Healthy Kung Pao Tofu Recipe
I feel fairly comfortable taking on any number of ethnic food categories in the kitchen, but something about Chinese food has left me less than adventurous. Maybe it’s because ordering take-out is so easy? With this vegetarian remake of the classic from Eating Well, I might not be so quickly tempted to reach for the take-out menu–it’s healthy and delicious, and can be cooked in nearly the same amount of time that it takes the delivery man to arrive.
Serves Makes 4 servings; serving size: 1 cup
- 1 14-ounce package extra-firm water-packed tofu, rinsed
- 1/2 teaspoon five-spice powder, divided (see Shopping Tip)
- 1 tablespoon canola oil
- 1/2 cup water
- 3 tablespoons oyster-flavored or oyster sauce, (see Shopping Tip)
- 1/2 teaspoon cornstarch
- 12 ounces broccoli crowns, trimmed and cut into bite-size pieces (4 cups)
- 1 yellow bell pepper, cut into 1/2-inch dice
- 1 red bell pepper, cut into 1/2-inch dice
- 1 tablespoon minced fresh ginger
- 1 tablespoon minced garlic
- 2 tablespoons unsalted roasted peanuts
- 2 teaspoons hot sesame oil, (optional)
- Pat tofu dry and cut into 1/2-inch cubes. Combine with 1/4 teaspoon five-spice powder in a medium bowl.
- Heat canola oil in a large nonstick skillet over medium-high heat. Add tofu and cook, stirring every 1 to 2 minutes, until golden brown, 7 to 9 minutes total. Transfer to a plate.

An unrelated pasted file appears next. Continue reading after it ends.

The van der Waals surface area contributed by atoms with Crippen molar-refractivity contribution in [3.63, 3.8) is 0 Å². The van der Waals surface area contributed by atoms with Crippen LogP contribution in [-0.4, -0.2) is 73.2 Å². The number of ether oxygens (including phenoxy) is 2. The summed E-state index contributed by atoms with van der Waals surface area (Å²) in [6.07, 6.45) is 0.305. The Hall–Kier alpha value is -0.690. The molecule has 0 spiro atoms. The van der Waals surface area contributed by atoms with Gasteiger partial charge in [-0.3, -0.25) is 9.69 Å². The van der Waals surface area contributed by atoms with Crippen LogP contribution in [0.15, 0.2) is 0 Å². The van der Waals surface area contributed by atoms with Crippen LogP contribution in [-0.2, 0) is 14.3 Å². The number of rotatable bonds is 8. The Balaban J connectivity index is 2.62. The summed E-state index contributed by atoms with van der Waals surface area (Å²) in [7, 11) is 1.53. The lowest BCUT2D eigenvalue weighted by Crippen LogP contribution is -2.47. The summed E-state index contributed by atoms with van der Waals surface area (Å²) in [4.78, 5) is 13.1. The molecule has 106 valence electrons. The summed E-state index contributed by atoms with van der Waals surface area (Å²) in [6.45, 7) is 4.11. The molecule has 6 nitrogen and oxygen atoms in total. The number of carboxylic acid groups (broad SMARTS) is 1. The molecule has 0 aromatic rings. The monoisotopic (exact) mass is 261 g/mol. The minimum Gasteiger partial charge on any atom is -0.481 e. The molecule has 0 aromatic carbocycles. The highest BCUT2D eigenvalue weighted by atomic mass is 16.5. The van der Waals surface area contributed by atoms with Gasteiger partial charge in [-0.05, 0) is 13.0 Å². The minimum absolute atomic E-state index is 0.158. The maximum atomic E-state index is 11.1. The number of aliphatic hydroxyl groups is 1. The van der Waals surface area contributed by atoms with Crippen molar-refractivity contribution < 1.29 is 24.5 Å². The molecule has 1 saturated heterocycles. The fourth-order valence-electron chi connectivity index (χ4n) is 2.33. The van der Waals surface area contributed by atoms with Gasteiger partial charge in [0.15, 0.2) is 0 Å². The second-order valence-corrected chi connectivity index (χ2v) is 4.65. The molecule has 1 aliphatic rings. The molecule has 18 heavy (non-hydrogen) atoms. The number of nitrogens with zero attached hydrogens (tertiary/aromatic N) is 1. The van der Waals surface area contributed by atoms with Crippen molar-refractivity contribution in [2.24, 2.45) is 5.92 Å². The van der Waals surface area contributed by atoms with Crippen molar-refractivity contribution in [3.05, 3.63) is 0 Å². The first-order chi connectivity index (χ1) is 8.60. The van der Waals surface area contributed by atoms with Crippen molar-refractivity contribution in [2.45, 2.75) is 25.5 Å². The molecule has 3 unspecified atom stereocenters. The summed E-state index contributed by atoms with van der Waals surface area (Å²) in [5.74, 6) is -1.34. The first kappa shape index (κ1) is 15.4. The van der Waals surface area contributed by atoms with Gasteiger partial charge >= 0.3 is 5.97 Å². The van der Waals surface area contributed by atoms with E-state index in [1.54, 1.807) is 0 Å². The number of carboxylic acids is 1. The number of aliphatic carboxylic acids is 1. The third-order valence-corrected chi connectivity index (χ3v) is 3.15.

- Meanwhile, whisk water, oyster sauce, cornstarch and the remaining 1/4 teaspoon five-spice powder in a small bowl. Add broccoli, yellow and red bell pepper to the pan and cook, stirring occasionally, until beginning to soften, about 4 minutes. Add ginger and garlic and cook, stirring, until fragrant, about 30 seconds.
- Reduce heat to low, add the oyster sauce mixture and cook, stirring, until thickened, about 30 seconds. Return the tofu to the pan along with peanuts and stir to coat with sauce; stir in hot sesame oil (if using).
Shopping tips: Be sure to use "oyster-flavored" sauce (it's oyster-free) to make this vegetarian; both it and oyster sauce are found in the Asian-food section or at Asian markets. Five-spice powder is a blend of cinnamon, cloves, fennel seed, star anise and Szechuan peppercorns. Look for it in the spice section or with other Asian ingredients.
Per serving: 197 calories; 11 g fat (2 g saturated fat, 4g mono unsaturated fat); 0 mg cholesterol; 16 g carbohydrates; 12 g protein; 5 g fiber; 622 mg sodium; 517 mg potassium.
Nutrition bonus: Vitamin C (230% daily value), Vitamin A (40% dv), Calcium & Folate (25% dv).
Exchanges: 2 vegetable, 1 plant-based protein, 2 fat.
Carbohydrate servings: 1.
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